The Sankofa is a mystical symbol and recurring theme in Taboo. Branded on James Delaney's shoulder blades, it appears engraved on some surfaces on several occasions throughout the series.


After James Delaney discovered that Felice Adventurero, the ship he recently bought was a slave ship, James began to exorcise the ship's hold. After taking off all the clothes and shredding axes and chains, James started chiseling the symbol out on the wooden floor of the ship's hold. (Episode 2)

In the following days, James surprised Winter sleeping in his house cellars and the two briefly conversed about magic and murder. During their conversation, Winters claimed to be aware of the meaning of the mark on James' back, referring to it as Sankofa. Later, James discovered the same symbol carved in the interior of the fireplace in his mother's old bedroom, while looking for clues about his mother. To make the symbol he had just noticed more clear, James blushed soot against the wall, thus exalting the carving that showed the stylized bird folded on itself. When he questioned Brace about it, the servant was unable to see the symbol on the chimney. He was, however, able to see the mark between James's shoulder blades. (Episode 3)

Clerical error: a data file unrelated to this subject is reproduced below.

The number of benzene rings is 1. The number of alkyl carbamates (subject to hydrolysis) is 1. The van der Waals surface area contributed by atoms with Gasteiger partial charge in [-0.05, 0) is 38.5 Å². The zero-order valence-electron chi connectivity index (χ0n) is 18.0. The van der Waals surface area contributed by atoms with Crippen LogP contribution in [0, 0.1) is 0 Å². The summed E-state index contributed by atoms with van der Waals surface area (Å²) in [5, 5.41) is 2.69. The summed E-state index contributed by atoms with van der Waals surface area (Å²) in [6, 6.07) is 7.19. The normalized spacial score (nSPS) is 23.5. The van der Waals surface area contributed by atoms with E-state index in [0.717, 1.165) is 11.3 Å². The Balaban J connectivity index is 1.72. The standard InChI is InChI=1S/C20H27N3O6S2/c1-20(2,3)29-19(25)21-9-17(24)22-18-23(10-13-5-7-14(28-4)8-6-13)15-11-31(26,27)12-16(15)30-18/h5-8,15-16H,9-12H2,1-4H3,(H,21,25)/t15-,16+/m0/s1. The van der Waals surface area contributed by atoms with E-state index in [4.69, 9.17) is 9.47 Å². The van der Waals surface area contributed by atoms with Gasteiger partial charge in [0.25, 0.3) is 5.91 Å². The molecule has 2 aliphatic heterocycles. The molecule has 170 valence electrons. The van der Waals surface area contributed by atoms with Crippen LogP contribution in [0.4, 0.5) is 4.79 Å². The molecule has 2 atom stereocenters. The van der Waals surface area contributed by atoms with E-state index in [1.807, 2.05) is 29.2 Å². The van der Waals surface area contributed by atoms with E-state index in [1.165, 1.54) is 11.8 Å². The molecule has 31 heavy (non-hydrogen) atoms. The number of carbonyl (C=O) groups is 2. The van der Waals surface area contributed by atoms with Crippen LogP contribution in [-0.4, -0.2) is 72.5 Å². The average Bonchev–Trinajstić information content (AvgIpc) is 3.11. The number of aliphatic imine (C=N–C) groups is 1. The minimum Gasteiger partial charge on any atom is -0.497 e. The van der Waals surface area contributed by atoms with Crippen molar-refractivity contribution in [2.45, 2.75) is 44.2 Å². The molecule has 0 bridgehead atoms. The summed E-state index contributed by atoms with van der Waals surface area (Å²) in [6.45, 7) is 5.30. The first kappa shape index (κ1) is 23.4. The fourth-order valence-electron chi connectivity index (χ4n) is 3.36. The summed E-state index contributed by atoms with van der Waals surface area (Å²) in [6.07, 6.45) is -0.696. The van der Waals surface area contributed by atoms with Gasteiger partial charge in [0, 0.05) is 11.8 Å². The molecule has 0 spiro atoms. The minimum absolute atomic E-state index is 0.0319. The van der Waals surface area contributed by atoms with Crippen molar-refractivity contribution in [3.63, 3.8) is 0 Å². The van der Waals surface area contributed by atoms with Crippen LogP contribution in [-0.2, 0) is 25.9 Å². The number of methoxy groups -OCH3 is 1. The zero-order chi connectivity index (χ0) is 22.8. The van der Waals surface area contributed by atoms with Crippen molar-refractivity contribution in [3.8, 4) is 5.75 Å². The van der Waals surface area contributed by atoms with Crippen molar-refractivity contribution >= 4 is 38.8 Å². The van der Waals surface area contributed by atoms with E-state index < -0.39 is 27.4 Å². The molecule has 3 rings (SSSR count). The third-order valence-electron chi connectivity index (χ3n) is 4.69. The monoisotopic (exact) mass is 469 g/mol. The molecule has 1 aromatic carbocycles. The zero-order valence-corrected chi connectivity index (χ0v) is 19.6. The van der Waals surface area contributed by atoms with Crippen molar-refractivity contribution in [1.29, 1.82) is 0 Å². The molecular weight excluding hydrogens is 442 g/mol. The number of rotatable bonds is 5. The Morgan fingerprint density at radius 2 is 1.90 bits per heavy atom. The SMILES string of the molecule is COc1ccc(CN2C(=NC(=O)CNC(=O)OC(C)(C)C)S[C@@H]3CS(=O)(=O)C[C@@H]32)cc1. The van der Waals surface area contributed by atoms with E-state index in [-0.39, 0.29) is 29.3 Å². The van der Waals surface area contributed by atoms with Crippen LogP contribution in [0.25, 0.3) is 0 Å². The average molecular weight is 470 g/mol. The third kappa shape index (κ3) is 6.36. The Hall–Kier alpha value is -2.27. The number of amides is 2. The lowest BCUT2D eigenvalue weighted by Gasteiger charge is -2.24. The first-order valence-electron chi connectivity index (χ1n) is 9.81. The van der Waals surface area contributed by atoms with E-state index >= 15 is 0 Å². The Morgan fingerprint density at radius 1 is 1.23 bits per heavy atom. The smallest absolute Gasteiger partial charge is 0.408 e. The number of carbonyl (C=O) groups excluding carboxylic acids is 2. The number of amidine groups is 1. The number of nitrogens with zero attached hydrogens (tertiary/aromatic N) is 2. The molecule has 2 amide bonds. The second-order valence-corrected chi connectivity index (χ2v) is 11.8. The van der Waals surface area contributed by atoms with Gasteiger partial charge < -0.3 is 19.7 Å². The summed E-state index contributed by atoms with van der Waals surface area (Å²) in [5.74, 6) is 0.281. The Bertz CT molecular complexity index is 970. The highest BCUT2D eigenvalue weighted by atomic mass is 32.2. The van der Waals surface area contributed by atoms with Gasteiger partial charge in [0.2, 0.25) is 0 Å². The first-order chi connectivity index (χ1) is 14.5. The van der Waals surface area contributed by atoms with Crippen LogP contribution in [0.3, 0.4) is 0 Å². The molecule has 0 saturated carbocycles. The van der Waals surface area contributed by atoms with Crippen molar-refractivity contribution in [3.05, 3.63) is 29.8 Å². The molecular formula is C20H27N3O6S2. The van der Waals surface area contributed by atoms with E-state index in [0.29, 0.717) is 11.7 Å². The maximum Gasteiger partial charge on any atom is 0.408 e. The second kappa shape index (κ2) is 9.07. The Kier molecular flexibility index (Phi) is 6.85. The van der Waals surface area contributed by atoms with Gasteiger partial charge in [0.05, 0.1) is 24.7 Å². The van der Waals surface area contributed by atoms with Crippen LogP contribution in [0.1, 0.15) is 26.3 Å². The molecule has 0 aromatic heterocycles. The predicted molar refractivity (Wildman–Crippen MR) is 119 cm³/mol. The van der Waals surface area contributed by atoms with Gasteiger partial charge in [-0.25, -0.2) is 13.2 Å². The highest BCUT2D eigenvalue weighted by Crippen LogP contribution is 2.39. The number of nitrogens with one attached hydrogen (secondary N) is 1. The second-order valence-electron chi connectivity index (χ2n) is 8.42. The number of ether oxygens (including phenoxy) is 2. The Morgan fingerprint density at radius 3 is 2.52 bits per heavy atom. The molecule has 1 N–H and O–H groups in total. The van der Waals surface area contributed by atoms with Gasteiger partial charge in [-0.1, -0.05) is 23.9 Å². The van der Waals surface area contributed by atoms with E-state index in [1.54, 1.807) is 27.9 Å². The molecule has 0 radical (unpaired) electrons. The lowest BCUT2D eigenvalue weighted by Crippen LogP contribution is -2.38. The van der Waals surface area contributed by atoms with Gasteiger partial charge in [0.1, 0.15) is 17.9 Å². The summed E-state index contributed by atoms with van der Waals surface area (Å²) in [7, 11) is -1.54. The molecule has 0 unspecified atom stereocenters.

Memorable QuotesEdit

"The bird on your neck. I know what it is! The Sankofa."
― Winter to James Delaney

"I have the very same mark on me from when I was taken prisoner in Africa."
― James to Brace


Episode AppearancesEdit

Season 1


  • Sankofa is a word in the Twi language of Ghana that translates as "Go back and get it" (san - to return; ko - to go; fa - to fetch, to seek and take) and also refers to the Asante Adinkra symbol represented either with a stylized heart shape or by a bird with its head turned backwards taking an egg off its back. Sankofa is often associated with the proverb, "Se wo were fi na wosankofa a yenkyi," which translates as: "It is not wrong to go back for that which you have forgotten." [1]
    • Twi language of Ghana is the same language spoken by James Delaney during his rituals throughout the series.
  • Apparently, the symbol appears frequently in traditional art and has since been adopted by ex-pat African people around the world to represent the need to reflect on and consider the past in order to build a successful future. Not too far a stretch from James’ dark past, future plans and the themes of this series in general, no? [2]


  1. The Spirituals Project at the University of Denver. "African Tradition, Proverbs, and Sankofa". Archived from the original on 20 April 2011. Retrieved 19 February 2010.
  2. What does the bird symbol in Taboo mean?